Ibrahim Anoba of Nigeria has some words of tough love for Somalia and supporters of sending foreign aide. STOP! He wrote about this in FEE this week. Ibrahim joins the Young Voices podcast to explain why well intentioned foreign aide is doing more harm than good.
This plea for aid recurs whenever the drought-prone country experiences famine.Unfortunately, donors have not helped Somalia prepare for long-term infrastructural sustainability. Rather donations have fueled corruption and further weakened Somalia’s economy.
With rallying cries to continue funding scientific research and pursue eco-friendly policies, environmentalists are leading the charge against President Donald Trump and his perceived anti-science agenda. Mottos like “Science not Silence” and “#NoSidesInScience” are echoed on the March for Science website, and the activists are advocating for increased public funding and urging lawmakers to adhere to scientific evidence.
While the March for Science movement does claim to be non-partisan, it’s hard not to connect its emergence with the advent of the Trump administration and its plans to cut the budgets of the Environmental Protection Agency, the National Park Service, and other science and environmental programs.
Globalization is often accused of many evils. One of them, particularly put forward by conservatives, is that it weakens the specificity of cultures in favor of global standardization. The market is thus blamed for destroying values and regional cultures in favor of a superficial mass culture based on profit.
In his 1998 book False Dawn: The Delusions of Global Capitalism, author Jeremy Tunstall argues that “authentic, traditional, and local culture in many parts of the world is being battered out of existence by the indiscriminate dumping of large quantities of slick commercial and media products, mainly from the United States.” Sadly, it’s not only a claim from anti-capitalist writers but also an opinion shared by many people.
Sitting in his favorite Irish bar, the French citizen, dressed in his Chinese cotton clothes, sips his Spanish wine from a Polish wine glass while he complains about American pop music broadcast by Japanese loudspeakers. Because he is “tired of this cultural invader,” he intends to vote for subsidies to “protect” local culture, meaning the government would force the media to disseminate local bands. But ask him what his favorite bands and singers are and he will look away.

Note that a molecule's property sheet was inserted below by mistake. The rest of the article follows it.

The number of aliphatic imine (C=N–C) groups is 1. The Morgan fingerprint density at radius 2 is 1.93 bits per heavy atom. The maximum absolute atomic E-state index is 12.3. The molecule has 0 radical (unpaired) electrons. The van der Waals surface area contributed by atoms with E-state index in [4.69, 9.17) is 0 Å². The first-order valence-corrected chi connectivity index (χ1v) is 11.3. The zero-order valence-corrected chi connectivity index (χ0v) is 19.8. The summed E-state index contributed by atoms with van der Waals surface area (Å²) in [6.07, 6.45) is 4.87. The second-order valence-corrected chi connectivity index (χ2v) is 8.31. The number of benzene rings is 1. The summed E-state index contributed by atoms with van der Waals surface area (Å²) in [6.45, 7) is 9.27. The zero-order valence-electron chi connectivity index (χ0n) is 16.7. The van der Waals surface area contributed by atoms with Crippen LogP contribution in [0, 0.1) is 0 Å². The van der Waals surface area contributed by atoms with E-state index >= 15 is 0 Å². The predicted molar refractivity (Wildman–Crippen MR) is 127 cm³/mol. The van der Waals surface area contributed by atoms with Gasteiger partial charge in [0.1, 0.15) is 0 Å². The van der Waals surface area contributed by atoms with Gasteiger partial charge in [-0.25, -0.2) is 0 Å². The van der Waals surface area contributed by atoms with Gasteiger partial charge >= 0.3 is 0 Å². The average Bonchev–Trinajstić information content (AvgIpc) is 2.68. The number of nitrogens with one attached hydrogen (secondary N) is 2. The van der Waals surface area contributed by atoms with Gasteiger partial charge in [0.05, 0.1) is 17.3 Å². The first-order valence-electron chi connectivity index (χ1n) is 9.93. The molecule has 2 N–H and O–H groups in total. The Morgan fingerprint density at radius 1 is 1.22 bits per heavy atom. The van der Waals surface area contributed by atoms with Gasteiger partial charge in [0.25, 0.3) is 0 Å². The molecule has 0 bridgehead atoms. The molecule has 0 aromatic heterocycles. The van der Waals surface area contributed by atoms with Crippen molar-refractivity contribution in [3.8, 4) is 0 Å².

Early this week, the South Africa Daily Maverickpublished an op-ed titled, “It’s not Zuma that we need protection from, it’s the market.” While the author rightly calls out the role of cronyism in destroying ordinary South Africans’ economic mobility, she doesn’t seem to make a distinction between economic freedom and crony capitalism.
This spotlights a crucial misunderstanding in the ongoing battle against capitalism in South Africa, and across Africa.The values of freedom will continue to take a back seat as anti-market forces demand more state control of the economy against “corporate” interests.
The Benefits Seem Unattainable
How is it that perceptions of the market are so negative on a continent with such a rich tradition of economic freedom?
It can be alleged that the arguments for capitalism have become too utilitarian to appeal to a continent that has been ravaged by the effects of slavery, colonialism, kleptocracy, ethnic genocide, crony capitalism, and extreme poverty. Indeed, in his 1999 book “Development as Freedom,” Harvard Professor Amartya Sen argued,
The discipline of economics has tended to move away from focusing on the value of freedoms to that of utilities, incomes, and wealth. This narrowing of focus leads to an under appreciation of the full role of the market mechanism, even though economics as a profession can hardly be accused of not praising markets enough.”